Law, Policy and Politics
Edited by Rilka Dragneva and Kataryna Wolczuk
Chapter 11: Commitment, asymmetry and flexibility: making sense of Eurasian economic integration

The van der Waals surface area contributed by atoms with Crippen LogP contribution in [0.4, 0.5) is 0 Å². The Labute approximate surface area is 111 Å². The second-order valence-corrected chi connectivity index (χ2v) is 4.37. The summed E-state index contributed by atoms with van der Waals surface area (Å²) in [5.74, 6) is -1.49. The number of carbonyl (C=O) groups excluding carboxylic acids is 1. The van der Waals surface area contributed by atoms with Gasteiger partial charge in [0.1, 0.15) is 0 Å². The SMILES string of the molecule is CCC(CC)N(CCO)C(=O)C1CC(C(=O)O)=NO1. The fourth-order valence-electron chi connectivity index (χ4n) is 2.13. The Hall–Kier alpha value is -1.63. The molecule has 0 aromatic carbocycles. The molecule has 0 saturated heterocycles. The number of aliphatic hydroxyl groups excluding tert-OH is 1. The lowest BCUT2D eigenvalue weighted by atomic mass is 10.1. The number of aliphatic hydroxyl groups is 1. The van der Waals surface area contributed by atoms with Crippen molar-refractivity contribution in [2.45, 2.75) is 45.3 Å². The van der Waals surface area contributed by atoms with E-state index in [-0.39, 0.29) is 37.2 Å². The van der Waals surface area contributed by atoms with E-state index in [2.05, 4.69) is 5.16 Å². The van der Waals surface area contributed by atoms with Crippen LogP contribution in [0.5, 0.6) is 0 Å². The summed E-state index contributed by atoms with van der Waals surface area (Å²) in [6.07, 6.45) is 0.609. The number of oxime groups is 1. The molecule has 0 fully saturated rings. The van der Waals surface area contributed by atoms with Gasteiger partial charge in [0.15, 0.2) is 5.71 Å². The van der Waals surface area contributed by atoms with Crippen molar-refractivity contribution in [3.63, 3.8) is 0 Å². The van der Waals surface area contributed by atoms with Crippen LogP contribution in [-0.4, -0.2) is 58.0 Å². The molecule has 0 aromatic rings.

Eurasian regionalism seems ‘an idea whose time has come’, to paraphrase Katzenstein’s expression on Asia. After several failed or unfulfilled initiatives in the post-Soviet world, the Eurasian Customs Union (ECU) has emerged as a functioning project with important domestic and international implications. This volume set out to examine the ECU integration process, its institutional architecture and key driving forces behind it. The analysis has revealed a complex regional phenomenon where deep economic integration and legalized design have been pursued in response to a precarious balance of motives. While these motives vary across the ECU’s three member states – Russia, Belarus and Kazakhstan – it is the political and geopolitical demands that prevail. This outcome is unambiguously connected to the nature of their political systems, which can broadly be described as non-democratic. While independently neither of these features is unique, it is their combined role which sets the Eurasian case apart from other integration projects. This chapter ‘unpacks’ the ECU’s characteristics by pointing out the key driving forces behind the countries’ commitment to Eurasian integration, the limits of that commitment and the institutional responses both part of the formal design of integration and the systemic political and socio-legal context – in structuring cooperation. The ECU has emerged and matured within a short period of time in what can be described as a ‘big bang’ development. This approach has been effective in getting the project off the ground and generating momentum; its continued rapid advance and the pronounced ambition driving it are much in evidence.
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